No one wants a smartphone that randomly self-destructs like Samsung’s fire-prone Galaxy Note 7, but an on-demand self-destruct option? That could be useful.
Scientists have developed a gadget to enable self-destructing phones or laptops and possibly a surer way to destroy data on lost hardware than remote wiping or encryption.
The self-destruction option seen in Mission: Impossible movies could become a reality thanks to the work of electrical engineers at Saudi Arabia’s King Abdulla University of Science and Technology (KAUST) who’ve developed a rapidly expanding, heat-sensitive polymer.
The US Defense Advanced Research Projects Agency (DARPA) has already developed a glass chip that shatters within 10 seconds. The catch with DARPA’s chip is that it’s a highly customized chip and probably costly.
As IEEE Spectrum reports, KAUST’s plastic contraption can self-destruct a device within the same timeframe but can be fused to existing components rather than requiring a custom chip. It’s also estimated to cost about $15 per unit.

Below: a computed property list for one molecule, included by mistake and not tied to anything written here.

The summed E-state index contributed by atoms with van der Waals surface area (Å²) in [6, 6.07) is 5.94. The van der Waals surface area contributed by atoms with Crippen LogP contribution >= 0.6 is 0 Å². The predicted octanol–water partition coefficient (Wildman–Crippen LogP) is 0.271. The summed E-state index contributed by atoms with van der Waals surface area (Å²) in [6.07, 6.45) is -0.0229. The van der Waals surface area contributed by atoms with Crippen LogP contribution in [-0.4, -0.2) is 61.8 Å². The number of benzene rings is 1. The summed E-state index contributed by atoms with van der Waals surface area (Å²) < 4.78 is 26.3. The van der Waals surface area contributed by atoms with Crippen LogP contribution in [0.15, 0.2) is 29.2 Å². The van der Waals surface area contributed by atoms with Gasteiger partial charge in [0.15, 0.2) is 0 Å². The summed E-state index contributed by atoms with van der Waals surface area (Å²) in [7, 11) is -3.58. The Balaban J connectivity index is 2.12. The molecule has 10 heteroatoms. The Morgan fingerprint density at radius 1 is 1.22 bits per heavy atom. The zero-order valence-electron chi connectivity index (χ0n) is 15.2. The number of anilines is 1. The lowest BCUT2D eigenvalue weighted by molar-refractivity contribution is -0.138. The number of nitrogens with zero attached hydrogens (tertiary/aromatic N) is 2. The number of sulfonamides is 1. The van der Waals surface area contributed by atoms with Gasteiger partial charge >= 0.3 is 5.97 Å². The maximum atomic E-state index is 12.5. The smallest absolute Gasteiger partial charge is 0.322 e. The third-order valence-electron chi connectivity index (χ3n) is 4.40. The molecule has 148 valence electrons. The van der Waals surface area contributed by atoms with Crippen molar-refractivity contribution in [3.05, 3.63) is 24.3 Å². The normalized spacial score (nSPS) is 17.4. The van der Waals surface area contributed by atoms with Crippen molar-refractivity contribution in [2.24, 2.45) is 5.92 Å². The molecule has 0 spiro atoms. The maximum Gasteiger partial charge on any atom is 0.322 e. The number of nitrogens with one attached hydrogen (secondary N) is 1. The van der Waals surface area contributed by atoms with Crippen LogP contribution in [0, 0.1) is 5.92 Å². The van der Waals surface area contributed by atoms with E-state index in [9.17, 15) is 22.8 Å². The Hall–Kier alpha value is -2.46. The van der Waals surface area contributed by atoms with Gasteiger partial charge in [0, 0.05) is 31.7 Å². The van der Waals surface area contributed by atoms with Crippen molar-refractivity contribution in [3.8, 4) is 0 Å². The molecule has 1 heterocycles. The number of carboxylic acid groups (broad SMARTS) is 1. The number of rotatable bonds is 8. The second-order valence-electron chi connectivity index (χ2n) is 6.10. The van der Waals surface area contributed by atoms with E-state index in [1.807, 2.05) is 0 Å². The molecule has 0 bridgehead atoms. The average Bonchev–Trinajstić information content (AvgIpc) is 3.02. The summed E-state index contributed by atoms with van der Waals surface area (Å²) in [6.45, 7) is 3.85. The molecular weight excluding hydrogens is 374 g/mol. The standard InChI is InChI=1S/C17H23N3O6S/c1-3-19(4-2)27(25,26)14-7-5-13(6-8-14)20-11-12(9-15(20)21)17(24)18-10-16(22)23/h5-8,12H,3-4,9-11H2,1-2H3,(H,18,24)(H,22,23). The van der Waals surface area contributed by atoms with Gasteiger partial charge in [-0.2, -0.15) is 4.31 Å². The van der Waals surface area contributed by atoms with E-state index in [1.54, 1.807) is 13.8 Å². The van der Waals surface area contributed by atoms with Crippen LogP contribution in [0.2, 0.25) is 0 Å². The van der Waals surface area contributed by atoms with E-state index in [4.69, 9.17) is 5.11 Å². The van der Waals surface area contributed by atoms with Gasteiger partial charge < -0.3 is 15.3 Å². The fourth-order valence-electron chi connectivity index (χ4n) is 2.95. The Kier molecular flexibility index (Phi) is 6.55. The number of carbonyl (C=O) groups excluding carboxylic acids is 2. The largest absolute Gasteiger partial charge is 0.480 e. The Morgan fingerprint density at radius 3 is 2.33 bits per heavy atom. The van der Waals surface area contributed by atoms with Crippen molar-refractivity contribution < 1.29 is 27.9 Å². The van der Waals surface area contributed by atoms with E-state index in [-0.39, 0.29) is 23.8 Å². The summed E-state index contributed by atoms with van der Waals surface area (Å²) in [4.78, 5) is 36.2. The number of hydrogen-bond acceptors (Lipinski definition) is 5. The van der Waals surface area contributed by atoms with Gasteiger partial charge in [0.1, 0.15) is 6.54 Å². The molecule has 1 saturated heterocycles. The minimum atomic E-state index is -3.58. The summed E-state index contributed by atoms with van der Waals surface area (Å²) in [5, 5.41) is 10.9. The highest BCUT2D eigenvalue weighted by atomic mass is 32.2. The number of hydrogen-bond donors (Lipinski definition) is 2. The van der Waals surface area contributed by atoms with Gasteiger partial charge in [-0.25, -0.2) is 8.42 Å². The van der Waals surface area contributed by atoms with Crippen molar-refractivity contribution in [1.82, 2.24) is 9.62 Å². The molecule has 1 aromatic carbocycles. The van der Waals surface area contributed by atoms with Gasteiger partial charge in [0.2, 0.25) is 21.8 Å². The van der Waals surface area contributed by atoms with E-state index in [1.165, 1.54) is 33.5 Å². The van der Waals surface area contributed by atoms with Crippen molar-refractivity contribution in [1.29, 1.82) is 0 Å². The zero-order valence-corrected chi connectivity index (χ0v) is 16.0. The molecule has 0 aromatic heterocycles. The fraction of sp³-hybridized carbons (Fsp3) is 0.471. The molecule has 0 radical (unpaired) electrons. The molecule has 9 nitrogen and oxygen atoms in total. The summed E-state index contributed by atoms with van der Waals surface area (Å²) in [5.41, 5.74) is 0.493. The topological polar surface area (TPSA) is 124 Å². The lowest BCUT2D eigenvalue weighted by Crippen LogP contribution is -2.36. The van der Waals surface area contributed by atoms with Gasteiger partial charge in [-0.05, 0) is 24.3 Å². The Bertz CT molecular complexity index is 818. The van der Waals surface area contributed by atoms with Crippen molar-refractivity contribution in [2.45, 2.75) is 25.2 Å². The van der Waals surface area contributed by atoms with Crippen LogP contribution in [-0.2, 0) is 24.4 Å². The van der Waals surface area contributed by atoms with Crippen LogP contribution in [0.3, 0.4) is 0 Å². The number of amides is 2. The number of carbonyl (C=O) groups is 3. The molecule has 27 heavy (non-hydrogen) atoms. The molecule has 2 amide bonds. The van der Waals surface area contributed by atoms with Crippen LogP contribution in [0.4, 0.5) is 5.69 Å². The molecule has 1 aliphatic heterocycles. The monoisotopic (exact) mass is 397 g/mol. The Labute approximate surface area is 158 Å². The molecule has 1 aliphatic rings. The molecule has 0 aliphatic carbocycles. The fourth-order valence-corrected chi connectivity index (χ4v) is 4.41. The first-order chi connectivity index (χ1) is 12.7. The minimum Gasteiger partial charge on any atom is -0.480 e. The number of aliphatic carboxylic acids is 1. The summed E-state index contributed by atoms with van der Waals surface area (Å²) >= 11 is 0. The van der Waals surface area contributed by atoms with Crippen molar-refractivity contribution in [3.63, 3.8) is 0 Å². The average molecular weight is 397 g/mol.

Full details about the mechanism will be revealed in a forthcoming edition of the Advanced Materials Technologies journal.
The polymer is sensitive to heat and expands rapidly. The power source only needs enough energy to to heat an electrode to 80 degrees C, which causes the polymer to expand to seven times its size almost instantaneously.
“The self-destruct mechanism relies on an expandable polymer layer that can rapidly expand to around seven times its original volume when heated to temperatures above 80 degrees C. The heat that triggers the polymer expansion comes from heater electrodes that could draw power from the battery of a smartphone or laptop,” writes IEEE Spectrum.
“Roughly 500 to 600 milliwatts supplied to the heater electrodes enables the polymer to expand and crumple the chip within 10 to 15 seconds, but even lower power values of around 300 milliwatts could do the job in just over a minute. Several experiments showed that the polymer’s rapid expansion can destroy an adjacent silicon chip up to 90 micrometers thick.”